How To Find Good Car Camping Spots
By Rachel Hallmark / April 29, 2020
Are you anxious to camp in the great outdoors, but aren’t quite ready to strap on a backpack to carry all your gear into the backcountry? Or maybe you still want some amenities like a barbeque pit and an outhouse? Well luckily, there are many opportunities to camp outdoors while still being able to drive your car to a campsite. Here are some tips to help you find great car camping spots!
Talk to Rangers!
National Park and Forest Rangers are incredibly knowledgeable about local recreation areas, campsites, and any regulations and restrictions that may be in place. Calling or visiting a ranger station in the area you plan to camp in is a great way to gain information about the area, and Park Rangers may have some insider knowledge you cannot find anywhere else. The U.S. Forest Service website also has some great resources, like information on how to be prepared for a camping trip.
One of the best ways to ensure that you can get a car camping spot in your desired location is to make a reservation in advance. National Parks are very common camping destinations and campsites can fill up quickly, luckily most parks have programs that allow you to reserve a campsite in advance of your visit. National Forests can also get very busy during prime camping seasons and around holidays, so if you plan on visiting during these times it is a good idea to consider reserving a campsite in advance. There may be fees associated with reservations, but it is a sure way to guarantee yourself a campsite.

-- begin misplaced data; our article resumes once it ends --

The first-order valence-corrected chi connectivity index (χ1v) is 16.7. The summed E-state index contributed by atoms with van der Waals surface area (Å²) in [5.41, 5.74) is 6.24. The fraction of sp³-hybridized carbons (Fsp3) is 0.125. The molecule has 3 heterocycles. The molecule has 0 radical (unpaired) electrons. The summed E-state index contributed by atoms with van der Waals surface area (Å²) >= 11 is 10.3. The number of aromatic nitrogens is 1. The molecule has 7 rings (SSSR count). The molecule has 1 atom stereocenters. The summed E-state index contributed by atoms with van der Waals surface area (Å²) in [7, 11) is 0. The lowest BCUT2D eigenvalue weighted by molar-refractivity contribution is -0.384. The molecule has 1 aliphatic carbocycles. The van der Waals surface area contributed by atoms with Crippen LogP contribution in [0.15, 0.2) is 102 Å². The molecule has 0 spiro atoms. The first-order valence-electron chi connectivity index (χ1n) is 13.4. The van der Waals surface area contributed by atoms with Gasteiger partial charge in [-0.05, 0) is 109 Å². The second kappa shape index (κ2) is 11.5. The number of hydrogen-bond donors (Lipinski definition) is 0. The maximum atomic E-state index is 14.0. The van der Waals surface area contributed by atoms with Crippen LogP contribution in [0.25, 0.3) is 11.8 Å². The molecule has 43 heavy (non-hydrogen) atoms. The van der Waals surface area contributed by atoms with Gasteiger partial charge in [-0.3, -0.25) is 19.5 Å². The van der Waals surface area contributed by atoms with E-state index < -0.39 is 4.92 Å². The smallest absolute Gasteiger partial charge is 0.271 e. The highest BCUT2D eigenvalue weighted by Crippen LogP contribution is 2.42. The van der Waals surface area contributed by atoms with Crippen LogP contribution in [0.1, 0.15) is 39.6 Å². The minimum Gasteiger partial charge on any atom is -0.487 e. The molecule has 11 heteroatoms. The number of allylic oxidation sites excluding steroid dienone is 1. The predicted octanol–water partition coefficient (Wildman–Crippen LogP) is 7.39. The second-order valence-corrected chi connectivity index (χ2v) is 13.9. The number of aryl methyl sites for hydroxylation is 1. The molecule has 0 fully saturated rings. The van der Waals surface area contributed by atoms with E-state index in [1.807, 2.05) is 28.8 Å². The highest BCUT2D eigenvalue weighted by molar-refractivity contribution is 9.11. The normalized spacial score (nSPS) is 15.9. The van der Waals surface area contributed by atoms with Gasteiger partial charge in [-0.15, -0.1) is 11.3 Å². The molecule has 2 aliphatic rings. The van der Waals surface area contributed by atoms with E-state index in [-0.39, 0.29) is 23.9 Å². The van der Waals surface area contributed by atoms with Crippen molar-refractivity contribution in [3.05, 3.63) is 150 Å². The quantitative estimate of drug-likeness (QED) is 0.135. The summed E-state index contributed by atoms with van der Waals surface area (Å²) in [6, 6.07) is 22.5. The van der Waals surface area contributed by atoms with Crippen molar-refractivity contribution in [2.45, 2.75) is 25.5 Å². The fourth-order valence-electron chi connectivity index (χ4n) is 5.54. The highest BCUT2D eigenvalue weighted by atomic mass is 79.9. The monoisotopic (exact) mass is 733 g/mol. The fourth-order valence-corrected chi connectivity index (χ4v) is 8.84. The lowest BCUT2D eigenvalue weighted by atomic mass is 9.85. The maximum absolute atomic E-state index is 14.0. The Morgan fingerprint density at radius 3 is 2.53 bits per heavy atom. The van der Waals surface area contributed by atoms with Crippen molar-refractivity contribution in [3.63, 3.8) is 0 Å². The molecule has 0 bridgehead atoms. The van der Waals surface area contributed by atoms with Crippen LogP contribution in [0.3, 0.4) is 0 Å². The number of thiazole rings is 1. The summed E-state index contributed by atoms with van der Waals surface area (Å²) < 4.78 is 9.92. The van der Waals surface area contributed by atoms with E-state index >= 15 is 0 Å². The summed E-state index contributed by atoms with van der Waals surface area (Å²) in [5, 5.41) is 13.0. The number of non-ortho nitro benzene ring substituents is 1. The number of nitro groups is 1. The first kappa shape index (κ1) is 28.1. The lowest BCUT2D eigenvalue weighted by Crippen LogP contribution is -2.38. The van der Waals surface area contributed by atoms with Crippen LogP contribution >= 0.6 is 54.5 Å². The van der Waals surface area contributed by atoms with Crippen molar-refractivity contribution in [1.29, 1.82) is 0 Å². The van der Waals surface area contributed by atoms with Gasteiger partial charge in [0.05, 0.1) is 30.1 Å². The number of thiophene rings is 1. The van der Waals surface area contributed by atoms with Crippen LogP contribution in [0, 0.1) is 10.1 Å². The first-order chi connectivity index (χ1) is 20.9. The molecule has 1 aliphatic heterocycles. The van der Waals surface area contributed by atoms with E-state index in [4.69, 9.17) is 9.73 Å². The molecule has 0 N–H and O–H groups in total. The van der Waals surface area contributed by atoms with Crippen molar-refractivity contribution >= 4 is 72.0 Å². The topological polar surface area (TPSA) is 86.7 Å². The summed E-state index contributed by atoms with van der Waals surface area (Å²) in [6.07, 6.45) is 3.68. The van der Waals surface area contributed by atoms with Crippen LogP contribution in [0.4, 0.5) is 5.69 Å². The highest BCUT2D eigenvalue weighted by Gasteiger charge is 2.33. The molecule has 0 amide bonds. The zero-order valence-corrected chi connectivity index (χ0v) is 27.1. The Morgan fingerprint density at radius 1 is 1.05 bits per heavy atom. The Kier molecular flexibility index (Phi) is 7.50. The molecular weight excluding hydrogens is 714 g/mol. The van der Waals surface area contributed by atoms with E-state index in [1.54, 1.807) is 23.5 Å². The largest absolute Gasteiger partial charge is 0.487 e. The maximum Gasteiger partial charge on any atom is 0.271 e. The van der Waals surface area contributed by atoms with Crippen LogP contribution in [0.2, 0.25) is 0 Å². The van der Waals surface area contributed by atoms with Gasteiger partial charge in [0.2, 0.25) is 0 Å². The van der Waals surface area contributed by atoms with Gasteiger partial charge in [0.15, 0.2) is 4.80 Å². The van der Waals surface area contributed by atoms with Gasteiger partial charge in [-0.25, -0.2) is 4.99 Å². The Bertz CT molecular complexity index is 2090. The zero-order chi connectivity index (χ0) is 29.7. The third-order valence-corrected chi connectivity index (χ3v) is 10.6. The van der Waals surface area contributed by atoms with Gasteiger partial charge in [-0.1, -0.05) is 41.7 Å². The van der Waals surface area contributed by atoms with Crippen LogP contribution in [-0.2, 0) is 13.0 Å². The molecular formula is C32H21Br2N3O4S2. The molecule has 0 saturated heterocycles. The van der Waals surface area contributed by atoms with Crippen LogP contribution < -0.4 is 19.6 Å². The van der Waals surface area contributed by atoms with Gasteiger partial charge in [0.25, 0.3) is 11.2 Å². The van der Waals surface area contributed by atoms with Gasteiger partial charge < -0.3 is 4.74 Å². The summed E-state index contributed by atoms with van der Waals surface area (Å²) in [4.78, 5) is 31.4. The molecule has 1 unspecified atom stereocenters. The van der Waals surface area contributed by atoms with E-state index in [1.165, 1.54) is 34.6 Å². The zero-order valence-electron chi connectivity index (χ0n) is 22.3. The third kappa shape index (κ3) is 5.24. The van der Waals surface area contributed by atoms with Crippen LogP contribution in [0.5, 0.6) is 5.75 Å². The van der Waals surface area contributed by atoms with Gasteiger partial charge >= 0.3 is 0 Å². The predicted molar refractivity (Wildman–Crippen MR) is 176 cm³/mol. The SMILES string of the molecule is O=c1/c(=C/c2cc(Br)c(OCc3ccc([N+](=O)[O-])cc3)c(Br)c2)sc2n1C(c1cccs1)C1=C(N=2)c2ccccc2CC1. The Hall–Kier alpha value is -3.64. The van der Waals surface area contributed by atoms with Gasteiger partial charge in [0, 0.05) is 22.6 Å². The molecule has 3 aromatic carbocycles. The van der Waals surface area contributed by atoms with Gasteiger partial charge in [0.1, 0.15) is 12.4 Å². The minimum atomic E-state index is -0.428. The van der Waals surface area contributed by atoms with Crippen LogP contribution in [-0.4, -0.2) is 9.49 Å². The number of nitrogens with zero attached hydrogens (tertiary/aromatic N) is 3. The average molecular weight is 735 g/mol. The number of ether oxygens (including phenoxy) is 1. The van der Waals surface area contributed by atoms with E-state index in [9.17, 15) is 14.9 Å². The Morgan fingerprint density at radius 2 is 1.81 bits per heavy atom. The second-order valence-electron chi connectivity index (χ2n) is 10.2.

Check out State Parks and National Forests
State parks and national forests often have campsites that are frequently not as busy as National Parks but offer similar amenities. Here is a list of National Forests that are proximal to National Parks. Many National Forest areas offer campsites on a first-come, first-served basis which can allow for more flexible trip planning. There is more than double the amount of National Forest land as there is National Park land and there are over 10,000 state parks across the country; this can make finding a campsite easier just because there is more land, which allows for greater opportunities.
For Free Sites…
National Forest and Bureau of Land Management (BLM) areas frequently allow camping outside of a designated campground, also called dispersed camping. Dispersed camping is often just driving along an access road until you find a pullout to park your car and pitch your tent. This type of camping usually allows for more privacy because you are not at an established campground, but for this same reason, dispersed campsites may lack some amenities you would find at more established campgrounds. Check out the National Forest website for more information about dispersed camping.